It all started in English class. For the second year in a row, I was planning to enter my 7th and 8th grade students in the St. Louis Symphony’s Express the Music writing contest. Their task was to listen to Tchaikovsky’s Symphony No. 5 and to compose a poem or piece of prose inspired by the music.
Everything started off well enough, until the students realized the classical composition was twelve minutes long. I’m sure you can imagine the moans and groans that followed. I felt like I was back at home with toddlers! But then it occurred to me — they needed a lesson in mindfulness. And honestly, so did I.
We’re ALL switching tabs, scrolling forward, and clicking back and forth constantly throughout the day. Rarely do we stop to focus on one single task or to listen to an entire piece of music without doing or thinking about 98 different things. So, I decided that the very next day, my 7th and 8th graders would practice beginner yoga in the classroom.
Did the students laugh, fall over, and act like touching their toes was a special kind of torture? Yes, absolutely. But in the end, did they listen to the music without distractions? Oh yeah, they did! I played the classical piece again during our final relaxation, and they were calm, quiet, and mindful. #teacherwin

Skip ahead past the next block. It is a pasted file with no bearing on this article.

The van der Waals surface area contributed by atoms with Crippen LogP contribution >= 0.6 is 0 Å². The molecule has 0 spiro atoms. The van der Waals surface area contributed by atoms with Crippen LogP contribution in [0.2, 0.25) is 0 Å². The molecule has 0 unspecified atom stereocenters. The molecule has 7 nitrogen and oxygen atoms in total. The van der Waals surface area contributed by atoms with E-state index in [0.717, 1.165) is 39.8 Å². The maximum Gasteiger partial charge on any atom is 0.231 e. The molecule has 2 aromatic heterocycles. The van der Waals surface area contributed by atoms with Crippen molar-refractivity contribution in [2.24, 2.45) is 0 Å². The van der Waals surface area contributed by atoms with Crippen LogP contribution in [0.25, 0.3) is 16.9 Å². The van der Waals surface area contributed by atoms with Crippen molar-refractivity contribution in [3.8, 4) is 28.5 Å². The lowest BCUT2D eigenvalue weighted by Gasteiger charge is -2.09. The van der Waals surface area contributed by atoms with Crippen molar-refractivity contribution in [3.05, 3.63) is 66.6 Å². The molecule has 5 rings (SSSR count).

Even better, they begged me to plan a monthly yoga session for them because they felt so relaxed. And now, it’s our new thing. Each month, I send reminder emails for students to bring towels, blankets, or mats to school, and we practice a YouTube guided yoga session.
So if you’re a teacher, or even a parent, look at your planner and consider adding in a little stretching, breathing, or yoga to your monthly routine. You’d be surprised what yoga in the classroom can do for your students, your children, and especially for you.
Thank you emails from parents are a nice perk, too.